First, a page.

Prime Minister Addresses Rising Cost of Living Concerns

Prime Minister Addresses Rising Cost of Living Concerns

In an interview with Prime Minister John Briceno, following Friday’s House Meeting, one of the issues brought to him was the continued cost of living.  The complaints have come from many corners, on the rise in food prices, the high cost of gasoline as well as the price gouging happening at various stores.  It is an issue that the Prime Minister could not run away from, and did indicate that his government is doing its best to tackle these social problems, despite them being a trickle effect from the current global inflation.

Hon. John Briceño, Prime Minister of Belize: “Well, as you know, when earlier, when the crisis started with the high cost of fuel initially we said that we were going to borrow from Central Bank, so that if we reduce by 1 million we can borrow 1 million from Central Bank and then when the prices start to go down we will keep the price within a reasonable point to try to collect back some of the taxes and pay it back. Fortunately, we did not have to borrow the money. We managed to do with what we have and so now, last year, we gave up over $30 million. We are reducing the price slowly, not fast enough, but we’re trying to get back a little bit of that money so that we can continue to do the work of the government. There are so many needs in this country. Yesterday I was in San Pedro where we inaugurated the Boca del Rio two lane bridge, a concrete bridge. The PUP Council took office the first day and they told them that bridge is falling down. The UDP Town Council knew that, the UDP Central Government knew that but they did nothing. It’s symptomatic of the decay and the abandonment of the UDP Government. Now we have to fix it. So we need whatever money we can get.”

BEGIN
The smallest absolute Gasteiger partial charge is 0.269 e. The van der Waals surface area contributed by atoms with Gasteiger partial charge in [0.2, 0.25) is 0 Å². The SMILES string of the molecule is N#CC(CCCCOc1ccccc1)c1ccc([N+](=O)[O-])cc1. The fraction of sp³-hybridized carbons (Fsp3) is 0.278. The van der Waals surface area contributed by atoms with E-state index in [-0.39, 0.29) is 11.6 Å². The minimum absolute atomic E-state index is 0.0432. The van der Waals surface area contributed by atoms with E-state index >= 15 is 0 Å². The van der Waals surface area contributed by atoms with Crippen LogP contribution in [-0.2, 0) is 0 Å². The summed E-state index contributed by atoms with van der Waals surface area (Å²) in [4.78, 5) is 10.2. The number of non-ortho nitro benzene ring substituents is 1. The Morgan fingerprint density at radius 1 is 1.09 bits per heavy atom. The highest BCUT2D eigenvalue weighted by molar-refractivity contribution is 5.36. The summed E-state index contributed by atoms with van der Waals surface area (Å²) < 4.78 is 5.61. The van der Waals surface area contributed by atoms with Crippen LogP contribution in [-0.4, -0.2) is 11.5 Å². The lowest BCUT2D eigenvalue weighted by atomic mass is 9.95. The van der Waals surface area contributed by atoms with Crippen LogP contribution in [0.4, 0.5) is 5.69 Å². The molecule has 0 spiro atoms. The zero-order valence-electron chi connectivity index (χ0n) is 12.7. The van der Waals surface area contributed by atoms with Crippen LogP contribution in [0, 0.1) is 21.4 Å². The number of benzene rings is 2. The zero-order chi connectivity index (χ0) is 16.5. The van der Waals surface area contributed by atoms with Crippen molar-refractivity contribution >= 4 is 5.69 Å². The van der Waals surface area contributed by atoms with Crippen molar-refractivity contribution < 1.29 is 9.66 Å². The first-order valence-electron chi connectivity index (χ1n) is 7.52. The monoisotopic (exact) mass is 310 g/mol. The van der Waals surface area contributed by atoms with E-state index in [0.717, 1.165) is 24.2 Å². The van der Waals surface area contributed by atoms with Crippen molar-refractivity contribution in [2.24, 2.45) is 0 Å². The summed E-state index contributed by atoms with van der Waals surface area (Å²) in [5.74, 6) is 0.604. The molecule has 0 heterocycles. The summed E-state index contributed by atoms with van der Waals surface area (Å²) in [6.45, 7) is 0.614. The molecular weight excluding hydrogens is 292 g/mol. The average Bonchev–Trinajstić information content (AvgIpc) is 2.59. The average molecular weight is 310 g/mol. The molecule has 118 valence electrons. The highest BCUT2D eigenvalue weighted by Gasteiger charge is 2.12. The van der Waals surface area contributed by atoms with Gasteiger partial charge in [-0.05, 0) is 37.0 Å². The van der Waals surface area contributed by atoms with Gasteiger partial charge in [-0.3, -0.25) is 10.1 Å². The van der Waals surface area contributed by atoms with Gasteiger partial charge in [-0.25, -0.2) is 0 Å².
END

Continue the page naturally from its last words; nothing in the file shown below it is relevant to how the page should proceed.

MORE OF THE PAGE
It was just last month that the Financial Secretary, Joseph Waight, stated that the government is still trying to recover the monies used to establish the fuel contingency fund. In 2021, the Briceno Administration chose to cap the taxes on diesel and regular gas, which has translated to a loss of some 20 million dollars in revenue. The fuel contingency fund was established to balance the losses in taxes which, according to Waight, will take the government an estimated five years to recover the taxes lost. 

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